Last spotted in San Francisco, USA on March 28, 2003, 1:23 pm
Who is he? Where is he going? Where has he been? David Barrett / Quinthar
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When you see a Thai postcard of impossibly steep limestone cliffs starkly jutting from the tranquil waters, you are probably looking at the Krabi Peninsula, and most likely Raily Beach. It's simply a paradise. The peninsula as a whole looks like a rough boot, a mini Italy stretching from the mainland into the sea below, islands dotting off its coast as far as the eye can see. There are four major beaches to this area: the heel (Raily East), the sole (Au Nang?), the shin (Raily West), and the thigh (Ton Sai). Through some strange trick of the tides, two of these beaches are as wide and as clean of beaches I ever did see. The other two, oddly, are more akin to battlegrounds, hard clumps of rocky debris and coral fortifications that threaten to trip my step as I dismount our longboat perhaps a hundred yards off the shore and wade in. Also coming in are several scuba divers who, incredibly, are walking with full equipment through the dangerous terrain.
I arrive on the east side where a series of reasonably cheap resorts, restaurants, bars, and services intertwine with the mangroves and low-hanging trees. On the boat ride in I managed to strike up a conversation with a cute couple of girls, one of whom incredibly suggests that I share a room with the other in order to cut costs. Sadly my would-be-roommate wasn't as into the idea as her companion, and thus I found myself the most expensive place I ever stayed in Thailand - nearly $7.50 a night. Thus settled (as is always my first priority whenever I arrive in a new place) I wander back to explore the east beach and grab some dinner and a cool beer with the setting sun, enduring another fire-twirling performance before retiring for the evening.
The next day I head across the peninsula to find the West beach, a beautiful place full of beautiful sunbathers under the watchful protection of jungle-tipped cliffs all around. There are some places that just are hard to take in, as if you struggle to accept that such things can exist outside of the imagination of a movie set. It's a bit overcast and thus the lighting is muted - something that would never happen in a movie - but this only underscores that this is the real thing. This is what people all around the world dream of and write of. These are the places that seed the imaginations of the set designers and special effects artists. And I'm here, physically here, in the midst of it.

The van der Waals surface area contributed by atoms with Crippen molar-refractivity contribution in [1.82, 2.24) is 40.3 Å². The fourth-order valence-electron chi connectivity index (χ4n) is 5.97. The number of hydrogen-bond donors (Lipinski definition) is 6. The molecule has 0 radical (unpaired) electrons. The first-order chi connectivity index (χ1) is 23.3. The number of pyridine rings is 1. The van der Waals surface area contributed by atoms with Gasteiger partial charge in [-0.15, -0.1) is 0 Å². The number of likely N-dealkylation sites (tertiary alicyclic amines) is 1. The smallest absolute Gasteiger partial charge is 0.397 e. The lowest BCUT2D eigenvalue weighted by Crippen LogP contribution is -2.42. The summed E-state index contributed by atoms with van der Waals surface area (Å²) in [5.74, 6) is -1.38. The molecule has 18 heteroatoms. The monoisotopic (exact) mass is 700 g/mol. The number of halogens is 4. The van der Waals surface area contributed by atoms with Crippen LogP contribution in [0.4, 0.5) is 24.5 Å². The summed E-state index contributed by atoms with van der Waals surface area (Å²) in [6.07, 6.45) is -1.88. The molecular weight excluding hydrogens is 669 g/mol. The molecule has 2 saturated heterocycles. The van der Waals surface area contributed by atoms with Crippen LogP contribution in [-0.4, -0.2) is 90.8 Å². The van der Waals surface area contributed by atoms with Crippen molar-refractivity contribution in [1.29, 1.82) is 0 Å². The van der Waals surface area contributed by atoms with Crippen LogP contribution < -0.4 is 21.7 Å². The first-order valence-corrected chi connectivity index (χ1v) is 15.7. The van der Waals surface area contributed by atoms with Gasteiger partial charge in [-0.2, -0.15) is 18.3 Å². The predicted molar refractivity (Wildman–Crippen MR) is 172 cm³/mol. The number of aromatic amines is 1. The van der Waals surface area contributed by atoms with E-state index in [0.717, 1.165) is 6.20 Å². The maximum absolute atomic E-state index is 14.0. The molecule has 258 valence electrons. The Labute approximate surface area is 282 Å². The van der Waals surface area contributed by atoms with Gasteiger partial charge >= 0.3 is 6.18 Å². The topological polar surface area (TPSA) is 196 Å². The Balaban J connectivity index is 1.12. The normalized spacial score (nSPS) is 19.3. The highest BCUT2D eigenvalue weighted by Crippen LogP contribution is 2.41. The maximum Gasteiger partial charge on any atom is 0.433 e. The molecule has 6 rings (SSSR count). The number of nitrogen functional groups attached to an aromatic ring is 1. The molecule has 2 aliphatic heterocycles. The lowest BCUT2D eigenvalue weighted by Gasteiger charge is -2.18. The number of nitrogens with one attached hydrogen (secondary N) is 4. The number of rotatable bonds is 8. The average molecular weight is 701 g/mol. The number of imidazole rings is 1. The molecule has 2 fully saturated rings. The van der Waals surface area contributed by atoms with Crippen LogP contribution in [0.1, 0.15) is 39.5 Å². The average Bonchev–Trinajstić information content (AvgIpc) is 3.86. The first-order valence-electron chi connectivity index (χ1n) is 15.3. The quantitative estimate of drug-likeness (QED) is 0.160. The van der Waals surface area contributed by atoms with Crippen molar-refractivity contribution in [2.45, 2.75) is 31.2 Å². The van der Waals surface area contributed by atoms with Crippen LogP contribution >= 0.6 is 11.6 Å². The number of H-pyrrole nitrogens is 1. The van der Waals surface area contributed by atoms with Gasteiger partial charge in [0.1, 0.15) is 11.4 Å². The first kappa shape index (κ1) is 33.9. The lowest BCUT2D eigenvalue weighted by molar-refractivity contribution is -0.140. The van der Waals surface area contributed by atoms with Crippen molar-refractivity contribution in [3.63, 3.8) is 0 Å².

Shallow beaches with slow gradients out to sea are profoundly affected by the tide, as shown in this picture. Though I would think this to be very bad on a boat's hull, the long boats seem to take well to the muddy floor and the drivers don't seem to mind. It's also rather odd to see channels dug into the ground in futile attempts to clear passage closer to shore.
The towering cliffs surrounding the bay make for unlimited, fantastic sights.
Ok, so Ko Phi Phi is the beach on which the movie was actually filmed, but I can imagine a similar sensation of discovery were one to stumble through this boulder-filled crevasse to find Raily West. Just south of the beach is a jagged split through the tall limestone walls, the base of which can only be safely traversed at low tide. However, within and past the crevasse are a series of caves that offer another infinite or two of climbing possibilities.

Copyright 2017 - David Barrett -